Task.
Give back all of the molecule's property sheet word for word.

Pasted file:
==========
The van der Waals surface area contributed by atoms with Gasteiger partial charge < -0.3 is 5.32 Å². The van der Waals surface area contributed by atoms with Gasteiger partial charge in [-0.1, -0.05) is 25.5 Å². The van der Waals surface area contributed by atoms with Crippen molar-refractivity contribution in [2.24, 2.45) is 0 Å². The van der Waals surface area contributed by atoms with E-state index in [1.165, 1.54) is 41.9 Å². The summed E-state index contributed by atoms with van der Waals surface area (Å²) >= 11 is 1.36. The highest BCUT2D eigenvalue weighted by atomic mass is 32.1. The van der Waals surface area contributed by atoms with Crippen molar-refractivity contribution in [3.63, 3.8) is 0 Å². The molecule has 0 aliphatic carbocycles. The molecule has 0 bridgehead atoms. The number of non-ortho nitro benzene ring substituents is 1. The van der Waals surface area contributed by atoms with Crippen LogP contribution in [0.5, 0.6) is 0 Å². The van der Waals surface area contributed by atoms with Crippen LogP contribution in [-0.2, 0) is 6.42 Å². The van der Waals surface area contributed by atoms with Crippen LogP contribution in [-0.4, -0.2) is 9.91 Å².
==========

The van der Waals surface area contributed by atoms with Gasteiger partial charge < -0.3 is 5.32 Å². The van der Waals surface area contributed by atoms with Gasteiger partial charge in [-0.1, -0.05) is 25.5 Å². The van der Waals surface area contributed by atoms with Crippen molar-refractivity contribution in [2.24, 2.45) is 0 Å². The van der Waals surface area contributed by atoms with E-state index in [1.165, 1.54) is 41.9 Å². The summed E-state index contributed by atoms with van der Waals surface area (Å²) >= 11 is 1.36. The highest BCUT2D eigenvalue weighted by atomic mass is 32.1. The van der Waals surface area contributed by atoms with Crippen molar-refractivity contribution in [3.63, 3.8) is 0 Å². The molecule has 0 aliphatic carbocycles. The molecule has 0 bridgehead atoms. The number of non-ortho nitro benzene ring substituents is 1. The van der Waals surface area contributed by atoms with Crippen LogP contribution in [0.5, 0.6) is 0 Å². The van der Waals surface area contributed by atoms with Crippen LogP contribution in [-0.2, 0) is 6.42 Å². The van der Waals surface area contributed by atoms with Crippen LogP contribution in [-0.4, -0.2) is 9.91 Å².